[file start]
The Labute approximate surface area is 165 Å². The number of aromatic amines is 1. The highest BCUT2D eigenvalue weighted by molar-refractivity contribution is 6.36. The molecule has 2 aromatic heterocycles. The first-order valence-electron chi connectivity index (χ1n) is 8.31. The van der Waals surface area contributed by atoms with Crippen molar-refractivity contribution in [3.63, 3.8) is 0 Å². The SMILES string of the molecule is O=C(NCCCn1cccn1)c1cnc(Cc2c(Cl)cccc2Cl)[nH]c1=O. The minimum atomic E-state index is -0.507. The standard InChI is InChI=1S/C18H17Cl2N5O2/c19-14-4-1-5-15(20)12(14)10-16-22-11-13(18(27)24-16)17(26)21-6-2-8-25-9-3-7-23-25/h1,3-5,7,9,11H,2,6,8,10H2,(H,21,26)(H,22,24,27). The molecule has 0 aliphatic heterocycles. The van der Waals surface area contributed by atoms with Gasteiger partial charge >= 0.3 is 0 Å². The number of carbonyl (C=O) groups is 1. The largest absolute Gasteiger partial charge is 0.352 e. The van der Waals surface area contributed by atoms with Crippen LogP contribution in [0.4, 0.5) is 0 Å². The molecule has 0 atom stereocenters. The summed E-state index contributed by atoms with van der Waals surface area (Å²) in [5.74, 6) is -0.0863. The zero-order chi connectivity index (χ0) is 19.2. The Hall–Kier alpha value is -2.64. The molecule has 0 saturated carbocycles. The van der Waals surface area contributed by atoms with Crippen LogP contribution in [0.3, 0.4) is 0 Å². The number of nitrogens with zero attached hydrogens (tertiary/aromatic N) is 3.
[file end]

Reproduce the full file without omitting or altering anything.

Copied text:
The Labute approximate surface area is 165 Å². The number of aromatic amines is 1. The highest BCUT2D eigenvalue weighted by molar-refractivity contribution is 6.36. The molecule has 2 aromatic heterocycles. The first-order valence-electron chi connectivity index (χ1n) is 8.31. The van der Waals surface area contributed by atoms with Crippen molar-refractivity contribution in [3.63, 3.8) is 0 Å². The SMILES string of the molecule is O=C(NCCCn1cccn1)c1cnc(Cc2c(Cl)cccc2Cl)[nH]c1=O. The minimum atomic E-state index is -0.507. The standard InChI is InChI=1S/C18H17Cl2N5O2/c19-14-4-1-5-15(20)12(14)10-16-22-11-13(18(27)24-16)17(26)21-6-2-8-25-9-3-7-23-25/h1,3-5,7,9,11H,2,6,8,10H2,(H,21,26)(H,22,24,27). The molecule has 0 aliphatic heterocycles. The van der Waals surface area contributed by atoms with Gasteiger partial charge >= 0.3 is 0 Å². The number of carbonyl (C=O) groups is 1. The largest absolute Gasteiger partial charge is 0.352 e. The van der Waals surface area contributed by atoms with Crippen LogP contribution in [0.4, 0.5) is 0 Å². The molecule has 0 atom stereocenters. The summed E-state index contributed by atoms with van der Waals surface area (Å²) in [5.74, 6) is -0.0863. The zero-order chi connectivity index (χ0) is 19.2. The Hall–Kier alpha value is -2.64. The molecule has 0 saturated carbocycles. The van der Waals surface area contributed by atoms with Crippen LogP contribution in [0.3, 0.4) is 0 Å². The number of nitrogens with zero attached hydrogens (tertiary/aromatic N) is 3.